Law & Order (1990) NBC's Law & Order is in its 15th year and is ye old reliable of crime shows. This season introduces a new detective, played by… 1990-10-30 Crime Drama Alana De La Garza Dennis Farina Milena Govich Jesse L. Martin Jerry Orbach Elisabeth Rohm S Epatha Merkerson Sam Waterston Richard Belzer Richard Brooks Jill Hennessy Leslie Hendrix Carey Lowell Fred Thompson Dianne Wiest Adam Arkin Christine Baranski Tom Berenger Eric Bogosian Andre Braugher Dominic Chianese Chris Cooper Lindsay Crouse Claire Danes Keith David Guillermo Diaz Taye Diggs Edie Falco Janeane Garofalo Rudolph Giuliani Lauren Graham Mary Beth Hurt Ice-T Michael Imperioli Samuel L. Jackson Allison Janney James Earl Jones Jane Kaczmarek Catherine Kellner Laura Linney Patti LuPone William H. Macy Julianna Margulies Heather Matarazzo Michael McKean Chris Noth Vincent Pastore Amanda Peet Faith Prince Ron Rifkin Julia Roberts Sam Rockwell Peter Sarsgaard Frances Sternhagen Jerry Stiller Elaine Stritch Aida Turturro Robert Vaughn NBC
TV Review

Law & Order (1990)

Dennis Farina, Law & Order | OLD BEAT WITH A NEW FACE Law 's Farina returns
Image credit: Law and Order: Jessica Burstein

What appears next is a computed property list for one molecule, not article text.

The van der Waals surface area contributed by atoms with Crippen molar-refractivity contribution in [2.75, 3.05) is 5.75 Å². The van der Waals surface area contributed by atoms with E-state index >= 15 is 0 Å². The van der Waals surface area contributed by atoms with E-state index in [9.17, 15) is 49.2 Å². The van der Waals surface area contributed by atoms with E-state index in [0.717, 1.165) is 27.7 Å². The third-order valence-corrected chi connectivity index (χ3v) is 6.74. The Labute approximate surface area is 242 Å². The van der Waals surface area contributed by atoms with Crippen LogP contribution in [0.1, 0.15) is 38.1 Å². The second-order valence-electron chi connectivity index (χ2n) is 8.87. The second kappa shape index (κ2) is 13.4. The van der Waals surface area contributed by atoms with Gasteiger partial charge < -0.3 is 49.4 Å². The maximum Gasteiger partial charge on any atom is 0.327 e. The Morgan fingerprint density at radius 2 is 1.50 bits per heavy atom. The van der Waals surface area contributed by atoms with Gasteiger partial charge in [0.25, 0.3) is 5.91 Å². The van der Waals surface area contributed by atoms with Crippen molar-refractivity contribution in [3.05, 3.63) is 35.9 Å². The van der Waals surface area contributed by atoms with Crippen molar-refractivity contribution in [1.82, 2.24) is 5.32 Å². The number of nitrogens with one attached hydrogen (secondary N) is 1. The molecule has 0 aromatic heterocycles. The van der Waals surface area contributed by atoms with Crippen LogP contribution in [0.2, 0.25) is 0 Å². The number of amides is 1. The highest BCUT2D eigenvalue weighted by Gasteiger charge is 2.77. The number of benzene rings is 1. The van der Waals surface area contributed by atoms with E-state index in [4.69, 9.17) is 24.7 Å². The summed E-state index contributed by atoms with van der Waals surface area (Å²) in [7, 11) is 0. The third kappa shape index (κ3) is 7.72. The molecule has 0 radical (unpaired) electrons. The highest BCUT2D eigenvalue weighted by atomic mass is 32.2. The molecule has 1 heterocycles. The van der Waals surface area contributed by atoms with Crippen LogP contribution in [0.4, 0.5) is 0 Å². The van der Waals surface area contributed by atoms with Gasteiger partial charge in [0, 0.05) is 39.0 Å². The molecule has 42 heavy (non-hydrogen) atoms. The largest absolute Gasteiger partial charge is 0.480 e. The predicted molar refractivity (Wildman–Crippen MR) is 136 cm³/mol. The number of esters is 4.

OLD BEAT WITH A NEW FACE Law's Farina returns

Details Start Date: Oct 30, 1990; Genres: Crime, Drama; With: Alana De La Garza, Dennis Farina, Milena Govich, Jesse L. Martin and Jerry Orbach...; Network: NBC; More

NBC's Law & Order is in its 15th year and is ye old reliable of crime shows. This season introduces a new detective, played by that other old reliable, Dennis Farina, replacing the other old reliable, Jerry Orbach. Orbach (who'll head up a third L&O spin-off, Law & Order: Trial by Jury) will be missed. His rumpled Lennie Briscoe was the most genuine of detectives. In a way, Farina's Joe Fontana is the anti-Briscoe — the guy has a cock-of-the-walk manner and clothes to match — and he's a nice punch to the series.

Otherwise, it's business as usual: Detective Green (Jesse L. Martin) is still calm and cool; Jack McCoy (Sam Waterston) is still indignant; that wry, redheaded coroner (Leslie Hendrix) is still, after 13 years, speaking about three lines an episode; and Serena Southerlyn is, courtesy of Elisabeth Rohm, still pretty wooden. (The actress is leaving midseason; may we suggest Nip/Tuck's wonderfully bitchy sexaholic Jessalyn Gilsig as a replacement?)

Still humming along, L&O has become the ultimate comfort show: Every week it offers a new crime cut, dried, and shelved, making the series a handy, self-contained alternative to all the serial dramas with their demanding mythologies. Guest stars like Ron Silver and Candice Bergen are so familiar they hardly register as stunt casting. L&O even goes so far as to spell out both sides of any issue — the war in Iraq or the nasty economics of drug companies — in bite-size parcels, so you don't have to think too hard.

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Originally posted Oct 14, 2004 Published in issue #789 Oct 22, 2004 Order article reprints